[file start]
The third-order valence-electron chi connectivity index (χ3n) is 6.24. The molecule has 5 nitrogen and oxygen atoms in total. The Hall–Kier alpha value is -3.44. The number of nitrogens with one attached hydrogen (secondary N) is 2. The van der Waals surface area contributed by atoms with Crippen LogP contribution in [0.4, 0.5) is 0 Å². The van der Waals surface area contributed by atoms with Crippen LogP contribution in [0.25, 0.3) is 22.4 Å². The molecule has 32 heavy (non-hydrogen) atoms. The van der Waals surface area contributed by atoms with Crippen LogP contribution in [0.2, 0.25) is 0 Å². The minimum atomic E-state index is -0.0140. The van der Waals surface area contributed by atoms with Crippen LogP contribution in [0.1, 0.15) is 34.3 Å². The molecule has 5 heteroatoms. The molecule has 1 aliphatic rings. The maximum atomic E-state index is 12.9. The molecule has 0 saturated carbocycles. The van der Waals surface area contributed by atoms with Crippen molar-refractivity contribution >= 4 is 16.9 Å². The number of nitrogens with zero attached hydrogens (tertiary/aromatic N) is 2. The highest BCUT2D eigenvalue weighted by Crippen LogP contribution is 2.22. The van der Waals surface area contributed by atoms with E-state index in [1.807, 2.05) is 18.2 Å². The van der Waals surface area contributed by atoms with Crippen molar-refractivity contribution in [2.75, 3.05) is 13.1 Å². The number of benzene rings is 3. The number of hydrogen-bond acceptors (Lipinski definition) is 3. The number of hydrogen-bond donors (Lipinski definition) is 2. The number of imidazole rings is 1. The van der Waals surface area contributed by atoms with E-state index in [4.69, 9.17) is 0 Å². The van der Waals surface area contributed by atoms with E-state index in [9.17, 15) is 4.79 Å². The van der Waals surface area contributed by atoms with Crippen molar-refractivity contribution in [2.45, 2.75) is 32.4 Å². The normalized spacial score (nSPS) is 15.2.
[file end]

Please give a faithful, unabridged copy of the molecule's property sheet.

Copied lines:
The third-order valence-electron chi connectivity index (χ3n) is 6.24. The molecule has 5 nitrogen and oxygen atoms in total. The Hall–Kier alpha value is -3.44. The number of nitrogens with one attached hydrogen (secondary N) is 2. The van der Waals surface area contributed by atoms with Crippen LogP contribution in [0.4, 0.5) is 0 Å². The van der Waals surface area contributed by atoms with Crippen LogP contribution in [0.25, 0.3) is 22.4 Å². The molecule has 32 heavy (non-hydrogen) atoms. The van der Waals surface area contributed by atoms with Crippen LogP contribution in [0.2, 0.25) is 0 Å². The minimum atomic E-state index is -0.0140. The van der Waals surface area contributed by atoms with Crippen LogP contribution in [0.1, 0.15) is 34.3 Å². The molecule has 5 heteroatoms. The molecule has 1 aliphatic rings. The maximum atomic E-state index is 12.9. The molecule has 0 saturated carbocycles. The van der Waals surface area contributed by atoms with Crippen molar-refractivity contribution >= 4 is 16.9 Å². The number of nitrogens with zero attached hydrogens (tertiary/aromatic N) is 2. The highest BCUT2D eigenvalue weighted by Crippen LogP contribution is 2.22. The van der Waals surface area contributed by atoms with E-state index in [1.807, 2.05) is 18.2 Å². The van der Waals surface area contributed by atoms with Crippen molar-refractivity contribution in [2.75, 3.05) is 13.1 Å². The number of benzene rings is 3. The number of hydrogen-bond acceptors (Lipinski definition) is 3. The number of hydrogen-bond donors (Lipinski definition) is 2. The number of imidazole rings is 1. The van der Waals surface area contributed by atoms with E-state index in [4.69, 9.17) is 0 Å². The van der Waals surface area contributed by atoms with E-state index in [9.17, 15) is 4.79 Å². The van der Waals surface area contributed by atoms with Crippen molar-refractivity contribution in [2.45, 2.75) is 32.4 Å². The normalized spacial score (nSPS) is 15.2.